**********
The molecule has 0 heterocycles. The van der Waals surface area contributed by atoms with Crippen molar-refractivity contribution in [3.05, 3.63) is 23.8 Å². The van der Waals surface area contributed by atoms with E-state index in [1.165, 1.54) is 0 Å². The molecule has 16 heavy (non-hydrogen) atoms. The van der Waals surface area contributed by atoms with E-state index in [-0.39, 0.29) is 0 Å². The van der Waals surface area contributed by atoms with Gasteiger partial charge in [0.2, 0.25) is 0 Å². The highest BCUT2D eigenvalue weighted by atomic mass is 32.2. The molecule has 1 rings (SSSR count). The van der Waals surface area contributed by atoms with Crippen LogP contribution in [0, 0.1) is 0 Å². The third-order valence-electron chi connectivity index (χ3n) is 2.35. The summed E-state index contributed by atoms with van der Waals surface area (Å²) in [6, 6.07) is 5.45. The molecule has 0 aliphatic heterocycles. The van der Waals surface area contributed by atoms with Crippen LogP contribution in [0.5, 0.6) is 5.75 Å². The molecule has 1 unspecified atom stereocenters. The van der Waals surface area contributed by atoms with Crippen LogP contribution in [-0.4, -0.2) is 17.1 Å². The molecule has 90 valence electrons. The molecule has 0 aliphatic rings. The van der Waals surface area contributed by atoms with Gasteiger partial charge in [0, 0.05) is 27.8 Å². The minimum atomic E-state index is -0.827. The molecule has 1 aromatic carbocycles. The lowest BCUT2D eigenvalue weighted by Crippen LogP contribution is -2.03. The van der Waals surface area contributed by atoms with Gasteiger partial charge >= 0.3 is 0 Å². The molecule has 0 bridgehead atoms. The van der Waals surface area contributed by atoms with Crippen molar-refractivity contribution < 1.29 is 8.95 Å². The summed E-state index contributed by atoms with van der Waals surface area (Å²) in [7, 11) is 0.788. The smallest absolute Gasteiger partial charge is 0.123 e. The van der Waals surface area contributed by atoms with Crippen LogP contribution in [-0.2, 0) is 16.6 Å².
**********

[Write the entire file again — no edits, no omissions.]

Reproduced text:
The molecule has 0 heterocycles. The van der Waals surface area contributed by atoms with Crippen molar-refractivity contribution in [3.05, 3.63) is 23.8 Å². The van der Waals surface area contributed by atoms with E-state index in [1.165, 1.54) is 0 Å². The molecule has 16 heavy (non-hydrogen) atoms. The van der Waals surface area contributed by atoms with E-state index in [-0.39, 0.29) is 0 Å². The van der Waals surface area contributed by atoms with Gasteiger partial charge in [0.2, 0.25) is 0 Å². The highest BCUT2D eigenvalue weighted by atomic mass is 32.2. The molecule has 1 rings (SSSR count). The van der Waals surface area contributed by atoms with Crippen LogP contribution in [0, 0.1) is 0 Å². The third-order valence-electron chi connectivity index (χ3n) is 2.35. The summed E-state index contributed by atoms with van der Waals surface area (Å²) in [6, 6.07) is 5.45. The molecule has 0 aliphatic heterocycles. The van der Waals surface area contributed by atoms with Crippen LogP contribution in [0.5, 0.6) is 5.75 Å². The molecule has 1 unspecified atom stereocenters. The van der Waals surface area contributed by atoms with Crippen LogP contribution in [-0.4, -0.2) is 17.1 Å². The molecule has 90 valence electrons. The molecule has 0 aliphatic rings. The van der Waals surface area contributed by atoms with Gasteiger partial charge in [0, 0.05) is 27.8 Å². The minimum atomic E-state index is -0.827. The molecule has 1 aromatic carbocycles. The lowest BCUT2D eigenvalue weighted by Crippen LogP contribution is -2.03. The van der Waals surface area contributed by atoms with Gasteiger partial charge >= 0.3 is 0 Å². The molecule has 0 bridgehead atoms. The van der Waals surface area contributed by atoms with Crippen molar-refractivity contribution < 1.29 is 8.95 Å². The summed E-state index contributed by atoms with van der Waals surface area (Å²) in [7, 11) is 0.788. The smallest absolute Gasteiger partial charge is 0.123 e. The van der Waals surface area contributed by atoms with Crippen LogP contribution in [-0.2, 0) is 16.6 Å².